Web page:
A bladder with interstitial cystitis, a close up shows broken blood vessels

Can a Urogynecologist Help My Bladder Pain?

I was diagnosed with interstitial cystitis(IC) about a decade ago. That's the medical term for bladder inflammation. My symptoms eventually lessened on their own, despite the lack of a treatment plan from my urologist and OB-GYN at the time. My bladder didn't exactly seem normal, but I didn't feel like I had a constant UTI anymore.

That is until I had a serious IC flare last fall. My pee pain was so bad it brought tears to my eyes. I hadn’t had a UTI in a decade. And since the at-home test was negative, I figured this was a sex-induced IC flare like the old days. I didn't know why my symptoms would show up then — was it pandemic stress? — but I treated the situation like I used to, with antihistamines, ibuprofen, and OTC bladder analgesics — the kind that turn your pee orange. I also stopped having intercourse for a of couple weeks, which is how long it took for my bladder to feel better.

I immediately tried to get an appointment with an endometriosis and excision specialist who knew about IC, a visit I had to wait more than a half a year for. But, thankfully, I didn’t have another serious flare during that time. The surgeon didn't find endo on my bladder, but a cystoscopy — when they put a camera in your bladder — confirmed I had severe IC. And unlike the urologists of my past, he said, I needed to see someone who would know how to deal with it.

What Is a urogynecologist?

The doctor I saw technically specializes in female pelvic medicine and reconstructive surgery and urology. That's often referred to as urogynecology. He knows that people who have periods and give birth have specific issues that affect the bladder and urinary tract. This means they have a different approach to treatment for IC and more tools in their toolbox, if you will, compared to a general urologist.

The consultation and exam

I arrived with a full bladder, not an easy ask for someone with bladder sensitivity. The first thing I did was pee in a cup so they could check for signs of an infection. Like I expected, the culture was negative. In fact, the nurse told me my urine looked great, whatever that means. Then she took me into an exam room, checked my vitals, and scanned my pelvis with a fancy ultrasound tool I’d never seen before. It would measure how much pee was left in the bladder, she told me. They were looking to see if I had a problem emptying my urine. But other than my bladder sitting a little lower than average, everything looked normal.

After that, the doctor went over the pictures my endo surgeon gave me from my cystoscopy. He explained that all those burst blood vessels in my bladder lining aren't supposed to be there. Then he asked me a lot of questions, including:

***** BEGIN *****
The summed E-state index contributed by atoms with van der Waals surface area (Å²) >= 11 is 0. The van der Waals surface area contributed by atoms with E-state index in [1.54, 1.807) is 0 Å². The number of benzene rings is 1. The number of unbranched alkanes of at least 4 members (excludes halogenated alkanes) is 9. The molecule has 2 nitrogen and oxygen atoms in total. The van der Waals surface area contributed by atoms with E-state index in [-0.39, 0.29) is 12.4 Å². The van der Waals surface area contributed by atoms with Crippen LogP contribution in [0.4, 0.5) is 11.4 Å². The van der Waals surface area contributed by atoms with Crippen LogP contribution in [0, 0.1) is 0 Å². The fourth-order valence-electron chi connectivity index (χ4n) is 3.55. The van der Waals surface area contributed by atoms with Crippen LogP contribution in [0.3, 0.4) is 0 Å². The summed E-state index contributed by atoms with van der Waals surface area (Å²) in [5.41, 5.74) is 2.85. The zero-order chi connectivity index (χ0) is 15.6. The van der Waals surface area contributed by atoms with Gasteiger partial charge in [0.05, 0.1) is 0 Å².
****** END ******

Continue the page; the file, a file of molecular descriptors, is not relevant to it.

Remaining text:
• What triggers your IC?
  • Do any foods or drinks make it worse?
  • How long have you had these problems?
  • Did your endometriosis surgeon find lesions on your bladder?
  • How much do your symptoms interfere with your daily life?
  • What are your goals with treatment?
  • Have you tried any IC treatments before?
  • Do any OTC and lifestyle changes help?
  • Do any women in your family have bladder problems?

He did a pelvic exam after our chat, and he seemed very mindful of the fact that this can be uncomfortable for people with endo. (Though, it wasn't painful at all.) I had to cough so he could check for urine leakage. And he also looked for signs of prolapse, when the bladder drops into the vagina. I didn’t have any leaks or physical abnormalities, he told me.

The next steps for my treatment

He admitted that IC can be hard to manage. But there are several things we can try, he said. First, he gave me the OK to take OTC bladder analgesics for several days when I have a flare, which, for me, can happen after sex or before my period. He also wants me to do the following:

  • Get a pelvic MRI to check for any cysts around my urinary system
  • Start pelvic floor therapy again, this time with someone who specifically works on muscle tightness and bladder and pelvic pain
  • Get a test to rule out some other infections
  • Consider bladder instillation

Since bladder analgesics help, he thinks the bladder instillation is the most logical next choice. This is how that procedure works: They insert a catheter and fill your bladder with a solution, or wash, of dimethyl sulfoxide (DMSO). That's the only FDA-approved medicine for IC. It can lessen inflammation and relax bladder and pelvic muscles. You hold it for 10 or 15 minutes and then pee it out. It won't cure IC, but it can do a pretty good job of managing symptoms for some people, he told me.

I'll see my doctor again in six months to follow-up. And I'll keep you updated on my progress in the meantime.

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